This article was published by Dr. Erik in the Telegraph Journal online and KV Style in early 2017.
New Brunswick is having some tough financial times, and it’s likely to keep going. Currently, of the 31% of the budget spent to run our health system, we pay $3,333 per New Brunswicker. Man, woman, and child. While we can currently support people’s needs, the baby boomers are aging and we are going to experience extreme price inflation in the cost of healthcare. We need to look at this as an opportunity to not just cut, but invest in areas that are going to support this demographic shift.
The current health system in the province, developed in the 1950s, was not designed to support these kinds of population needs including the longevity of life that we now enjoy. Born between 1947 and 1966 the oldest of the boomers are currently 70. According to the Canadian Institute of Health Information, Canadians aged 15-65 use $2500 per year in health services. By age 70, that number quadruples to $10,000 per person, per year. Octogenarians, in their 9th decade of life require health services costing $20,000 per year.
However, the folks who are now becoming seniors are hardworking people who have paid very high taxes, raised families, and contributed to society all throughout their adult lives. They deserve more than merely a discussion about numbers. They deserve dialogue on how we can do things better. I was raised by my grandparents and I cannot bear the thought of what will happen when we run out of options.
To use a baseball analogy, we’re currently tracking down a fly ball on the warning track, running at full speed toward that proverbial wall. The recent decision to not address the health system as part of the Strategic Program Review was short sighted. You can only cut the pen budget so much, and some of our health practitioners are being asked to bring their own pens!
New Brunswick is actually ahead of this silver tsunami with the second highest number of seniors over the age of 65 in Canada, making up approximately 16% of the population. The earliest of the baby boomers, THIS YEAR, will experience a 300% increase in their health expenditures on average. In ten years, that number doubles again. It is all well and good that those of us involved in healthcare can spout scary budget numbers that most people don’t really care about, however this is about people. The quality of life of parents, grandparents, and loved ones are all central to this issue.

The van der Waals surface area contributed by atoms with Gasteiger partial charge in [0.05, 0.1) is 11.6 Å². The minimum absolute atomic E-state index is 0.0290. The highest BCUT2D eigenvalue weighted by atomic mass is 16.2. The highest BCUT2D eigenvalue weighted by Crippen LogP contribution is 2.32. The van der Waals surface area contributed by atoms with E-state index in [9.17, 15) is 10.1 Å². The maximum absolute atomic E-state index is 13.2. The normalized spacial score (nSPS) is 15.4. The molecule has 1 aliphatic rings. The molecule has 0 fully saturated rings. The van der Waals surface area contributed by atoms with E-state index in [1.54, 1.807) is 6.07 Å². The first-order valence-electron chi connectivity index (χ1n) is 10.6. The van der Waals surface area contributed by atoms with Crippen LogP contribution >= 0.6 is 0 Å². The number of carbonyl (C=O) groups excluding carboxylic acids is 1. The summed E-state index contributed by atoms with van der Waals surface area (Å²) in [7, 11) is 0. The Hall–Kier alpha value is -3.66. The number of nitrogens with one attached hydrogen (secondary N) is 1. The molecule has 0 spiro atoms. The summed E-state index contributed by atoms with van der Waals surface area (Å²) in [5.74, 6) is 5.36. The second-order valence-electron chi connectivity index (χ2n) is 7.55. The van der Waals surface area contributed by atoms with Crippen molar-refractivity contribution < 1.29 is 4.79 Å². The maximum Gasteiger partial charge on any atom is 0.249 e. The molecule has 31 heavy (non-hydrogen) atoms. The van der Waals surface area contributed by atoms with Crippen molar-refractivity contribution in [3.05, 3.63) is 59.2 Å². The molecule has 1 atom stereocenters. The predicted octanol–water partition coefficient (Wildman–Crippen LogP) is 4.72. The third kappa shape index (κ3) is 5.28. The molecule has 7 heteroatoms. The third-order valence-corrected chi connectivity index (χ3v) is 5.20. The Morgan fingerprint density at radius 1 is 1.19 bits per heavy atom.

With serious decisions facing the government and voters over the next year, ten years, and beyond it is important to have further knowledge into how our health system is delivered, administered, and managed in New Brunswick. Most people, including those who work in the system have little to no idea! We also should use issues facing us in this world to learn from as well.
Completing a four year term with the Horizon Health Network board, I have the unique insight from this experience and that of being a healthcare provider. In Dr. Erik’s Daily Apple I plan to share my thoughts on wellness matters, the business and politics of health, and other areas of importance that the reader is unlikely to get anywhere else. I hope you enjoy these thoughts, and I hope our ongoing discussion together will in some small way be part of a solution to a problem that only we the people can solve.
Dr. Erik Klein is a health policy expert, published author, and practicing Chiropractor in Saint John and Hampton. Dr. Erik is the CEO of Town Health Solutions with clinics across New Brunswick and a former member of the Horizon Health hospital board. He can be reached at 652-5222 or firstname.lastname@example.org. For further information please go to www.townhealthsolutions.com or search us on Facebook.